Hermiston Sets Sights on ‘Bigger, Better, Stronger’ Funland Playground

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Hermiston Parks and Recreation Director Larry Fetter, right, and Funland Rebuild Taskforce member Charlie Clupny outline potential designs for the next Funland Playground during Monday night's Hermiston City Council meeting. (Photo by Michael Kane)

The ultimate cost of the next Funland Playground in Hermiston is unknown. The final design has yet to be determined. When it will be built and ready for fun is up in the air.

A few things, however, are certain about the project: It will be bigger, better and stronger than the previous playgrounds that were both destroyed by arson fire. And, most importantly, it will not burn down.

The Hermiston City Council gave the Funland Rebuild Taskforce the go-ahead Monday night to begin fundraising in earnest for the new playground. The council also choose to wait to see how much money will be available before approving the size and design of the playground.

Hermiston Parks and Recreation Director Larry Fetter and taskforce member Charlie Clupny presented the council with two design options and costs. The ideal playground would cost $1.5 million, while a scaled-back version would cost half that amount.

The city currently has the resources to build the smaller, less costly playground. Those resources include $700,000 in insurance money available for rebuilding. There’s also another $52,000 from current fund-raising efforts and sales of new fence pickets.

But no one Monday night was pushing hard to settle for the smaller version.

“This community has a rich history of doing better than we’ve done before,” said Mayor Dave Drotzmann. “I think it’s important to take the time to build up the resources to get the kind of park we want.”

Councilor Lori Davis was concerned that waiting to raise more money would likely mean the playground will not be ready in time for the Fourth of July – a targeted finishing date – and would probably not be ready until Labor Day of 2020, when summer is nearly over.

Councilor Roy Barron said sacrificing a few months of the playground’s first year is a small price to pay for a playground that will last for generations.

“I think it’s worth the wait to build a better playground,” said Barron.

Whatever the final cost and design turns out to be, the playground will be fireproof. Unlike the previous Funlands, the new playground structures will not have any material made of wood. The previous playgrounds were all wood.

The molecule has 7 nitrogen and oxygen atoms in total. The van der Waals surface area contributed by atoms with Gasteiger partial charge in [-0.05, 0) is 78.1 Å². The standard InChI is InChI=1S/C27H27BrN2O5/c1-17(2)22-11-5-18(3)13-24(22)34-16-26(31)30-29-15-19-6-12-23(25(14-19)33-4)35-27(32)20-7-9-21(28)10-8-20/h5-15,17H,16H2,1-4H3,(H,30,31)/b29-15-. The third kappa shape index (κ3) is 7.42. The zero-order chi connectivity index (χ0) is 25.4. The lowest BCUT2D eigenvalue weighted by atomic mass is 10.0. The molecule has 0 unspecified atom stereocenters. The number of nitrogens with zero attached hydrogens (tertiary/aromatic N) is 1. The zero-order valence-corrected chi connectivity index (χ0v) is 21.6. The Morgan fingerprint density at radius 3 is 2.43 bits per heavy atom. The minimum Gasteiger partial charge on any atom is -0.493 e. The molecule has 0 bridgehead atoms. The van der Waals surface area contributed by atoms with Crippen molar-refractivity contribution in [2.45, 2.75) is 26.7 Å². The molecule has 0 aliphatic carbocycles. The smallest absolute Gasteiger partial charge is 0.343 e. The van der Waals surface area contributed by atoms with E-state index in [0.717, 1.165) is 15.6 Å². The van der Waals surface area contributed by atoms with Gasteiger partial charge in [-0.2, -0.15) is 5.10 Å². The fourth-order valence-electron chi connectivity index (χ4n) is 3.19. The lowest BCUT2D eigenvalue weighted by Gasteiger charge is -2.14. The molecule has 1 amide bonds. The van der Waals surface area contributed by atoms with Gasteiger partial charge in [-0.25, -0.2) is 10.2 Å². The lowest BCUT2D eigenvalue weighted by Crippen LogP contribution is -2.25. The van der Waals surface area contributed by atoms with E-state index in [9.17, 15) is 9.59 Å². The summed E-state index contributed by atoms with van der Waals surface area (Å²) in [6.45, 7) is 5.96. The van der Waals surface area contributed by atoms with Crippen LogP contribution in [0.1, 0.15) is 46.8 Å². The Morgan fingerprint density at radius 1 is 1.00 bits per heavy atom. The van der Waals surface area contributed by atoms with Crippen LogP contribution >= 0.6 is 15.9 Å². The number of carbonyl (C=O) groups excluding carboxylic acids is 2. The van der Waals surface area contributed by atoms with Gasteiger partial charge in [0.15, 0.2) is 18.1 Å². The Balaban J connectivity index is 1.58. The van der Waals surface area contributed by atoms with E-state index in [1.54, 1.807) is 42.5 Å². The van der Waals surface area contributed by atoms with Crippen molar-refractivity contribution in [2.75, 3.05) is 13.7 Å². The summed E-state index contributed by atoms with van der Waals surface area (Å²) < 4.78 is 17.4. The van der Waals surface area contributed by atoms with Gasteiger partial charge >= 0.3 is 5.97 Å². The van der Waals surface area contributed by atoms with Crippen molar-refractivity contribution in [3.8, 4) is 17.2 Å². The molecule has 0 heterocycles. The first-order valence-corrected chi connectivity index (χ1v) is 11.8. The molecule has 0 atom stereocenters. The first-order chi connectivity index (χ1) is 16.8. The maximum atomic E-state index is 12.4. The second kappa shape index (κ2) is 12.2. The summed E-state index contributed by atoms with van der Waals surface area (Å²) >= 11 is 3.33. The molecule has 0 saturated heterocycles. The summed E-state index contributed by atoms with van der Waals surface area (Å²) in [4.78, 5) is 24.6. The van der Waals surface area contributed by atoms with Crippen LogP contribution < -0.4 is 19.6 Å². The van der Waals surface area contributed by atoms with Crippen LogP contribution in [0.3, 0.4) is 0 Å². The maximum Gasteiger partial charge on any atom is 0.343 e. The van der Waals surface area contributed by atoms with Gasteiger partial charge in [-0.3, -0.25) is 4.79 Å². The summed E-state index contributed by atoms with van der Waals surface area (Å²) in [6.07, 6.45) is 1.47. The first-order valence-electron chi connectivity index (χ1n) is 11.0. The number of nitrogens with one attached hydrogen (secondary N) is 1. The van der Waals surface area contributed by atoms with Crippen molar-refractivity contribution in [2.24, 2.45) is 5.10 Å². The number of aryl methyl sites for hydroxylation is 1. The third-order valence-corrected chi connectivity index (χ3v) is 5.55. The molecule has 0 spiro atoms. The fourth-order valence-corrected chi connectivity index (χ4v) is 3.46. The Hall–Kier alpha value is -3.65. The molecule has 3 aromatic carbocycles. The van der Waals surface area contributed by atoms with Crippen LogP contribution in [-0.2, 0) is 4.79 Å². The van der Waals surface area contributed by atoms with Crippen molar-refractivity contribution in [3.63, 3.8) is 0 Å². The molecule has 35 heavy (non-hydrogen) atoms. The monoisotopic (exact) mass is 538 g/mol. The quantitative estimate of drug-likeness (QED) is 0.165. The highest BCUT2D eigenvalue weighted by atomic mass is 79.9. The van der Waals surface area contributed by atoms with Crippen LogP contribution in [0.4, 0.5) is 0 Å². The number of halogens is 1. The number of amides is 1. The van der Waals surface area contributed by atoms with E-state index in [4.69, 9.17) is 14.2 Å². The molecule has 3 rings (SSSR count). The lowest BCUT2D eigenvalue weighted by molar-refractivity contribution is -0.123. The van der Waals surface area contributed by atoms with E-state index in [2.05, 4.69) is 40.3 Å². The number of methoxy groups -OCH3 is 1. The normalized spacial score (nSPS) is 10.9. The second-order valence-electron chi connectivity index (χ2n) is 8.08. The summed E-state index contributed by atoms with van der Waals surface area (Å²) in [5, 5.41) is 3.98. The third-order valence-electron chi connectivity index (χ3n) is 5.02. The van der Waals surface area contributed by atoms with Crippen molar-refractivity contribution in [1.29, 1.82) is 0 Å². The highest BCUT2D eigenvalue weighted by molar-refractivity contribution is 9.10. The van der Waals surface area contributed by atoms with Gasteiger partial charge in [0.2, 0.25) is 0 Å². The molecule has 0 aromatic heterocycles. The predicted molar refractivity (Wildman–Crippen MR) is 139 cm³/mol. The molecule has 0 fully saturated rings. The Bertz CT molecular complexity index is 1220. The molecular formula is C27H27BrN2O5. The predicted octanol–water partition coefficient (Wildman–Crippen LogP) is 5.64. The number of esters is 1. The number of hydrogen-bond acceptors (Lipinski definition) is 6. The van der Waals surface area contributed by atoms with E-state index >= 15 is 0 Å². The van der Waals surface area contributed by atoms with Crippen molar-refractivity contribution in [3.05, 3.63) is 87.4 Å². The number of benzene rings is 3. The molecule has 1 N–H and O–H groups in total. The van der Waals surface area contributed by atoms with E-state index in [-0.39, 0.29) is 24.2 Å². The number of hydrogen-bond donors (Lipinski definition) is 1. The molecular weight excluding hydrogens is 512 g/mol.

The playground will also have Disneyland-type theme areas such as Adventure, Wild West and Farmland. Featured elements could include a Native American encampment, a locomotive, wagon train, stagecoach, pirate ship with a kraken sea monster, a barn and silo with giant slides, giant fruit and vegetables, a six-foot watermelon slice, and more.

The biggest cost variable of the two proposed designs is the ground surface. Previous Funlands and just about all of Hermiston’s parks use wood chips, which are relatively inexpensive but tend to get easily displaced and need constant replacing. To surface Funland with wood chips would cost $20,000.

Taskforce members, however, prefer rubberized material made from recycled tires. They are softer, absorbent, provide better cushion for tumbling children and, of course, are fire resistant. The material also comes in a variety of colors.

The drawback, however, is it would cost $336,000.

Clupny urged the council to think about the children.”

“This is more than a playground,” he said. “This is a tribute to our community.”

Clupny also suggested adding a few children to the taskforce, who he referred to as the “end users.”

1 COMMENT

  1. We need to remember, this is all about our children and grandchildren. Safety should come first. If our first year is delayed to make this happen, so be it.

    How much did it cost to rebuild from the pass fires? How much do you want to keep rebuilding? We need to do this right. No more fires! I would be happy to purchase an item, fence stakes, bricks, etc. to help finance the playground. Would donate my time to help rebuild.

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